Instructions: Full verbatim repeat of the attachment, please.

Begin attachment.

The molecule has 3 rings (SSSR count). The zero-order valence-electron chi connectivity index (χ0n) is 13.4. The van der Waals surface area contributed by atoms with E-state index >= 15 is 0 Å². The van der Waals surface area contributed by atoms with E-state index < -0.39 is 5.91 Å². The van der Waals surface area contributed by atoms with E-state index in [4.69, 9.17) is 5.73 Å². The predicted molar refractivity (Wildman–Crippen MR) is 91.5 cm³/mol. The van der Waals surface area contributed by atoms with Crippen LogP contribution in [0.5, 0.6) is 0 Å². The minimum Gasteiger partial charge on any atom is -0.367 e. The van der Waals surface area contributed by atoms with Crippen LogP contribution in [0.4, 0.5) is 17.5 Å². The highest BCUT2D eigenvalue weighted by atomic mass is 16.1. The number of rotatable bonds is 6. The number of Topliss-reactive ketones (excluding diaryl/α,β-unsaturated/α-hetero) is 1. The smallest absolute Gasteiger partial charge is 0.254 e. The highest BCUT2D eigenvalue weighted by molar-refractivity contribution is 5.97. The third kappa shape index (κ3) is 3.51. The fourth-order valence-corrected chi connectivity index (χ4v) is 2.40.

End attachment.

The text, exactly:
The molecule has 3 rings (SSSR count). The zero-order valence-electron chi connectivity index (χ0n) is 13.4. The van der Waals surface area contributed by atoms with E-state index >= 15 is 0 Å². The van der Waals surface area contributed by atoms with E-state index < -0.39 is 5.91 Å². The van der Waals surface area contributed by atoms with E-state index in [4.69, 9.17) is 5.73 Å². The predicted molar refractivity (Wildman–Crippen MR) is 91.5 cm³/mol. The van der Waals surface area contributed by atoms with Crippen LogP contribution in [0.5, 0.6) is 0 Å². The minimum Gasteiger partial charge on any atom is -0.367 e. The van der Waals surface area contributed by atoms with Crippen LogP contribution in [0.4, 0.5) is 17.5 Å². The highest BCUT2D eigenvalue weighted by atomic mass is 16.1. The number of rotatable bonds is 6. The number of Topliss-reactive ketones (excluding diaryl/α,β-unsaturated/α-hetero) is 1. The smallest absolute Gasteiger partial charge is 0.254 e. The highest BCUT2D eigenvalue weighted by molar-refractivity contribution is 5.97. The third kappa shape index (κ3) is 3.51. The fourth-order valence-corrected chi connectivity index (χ4v) is 2.40.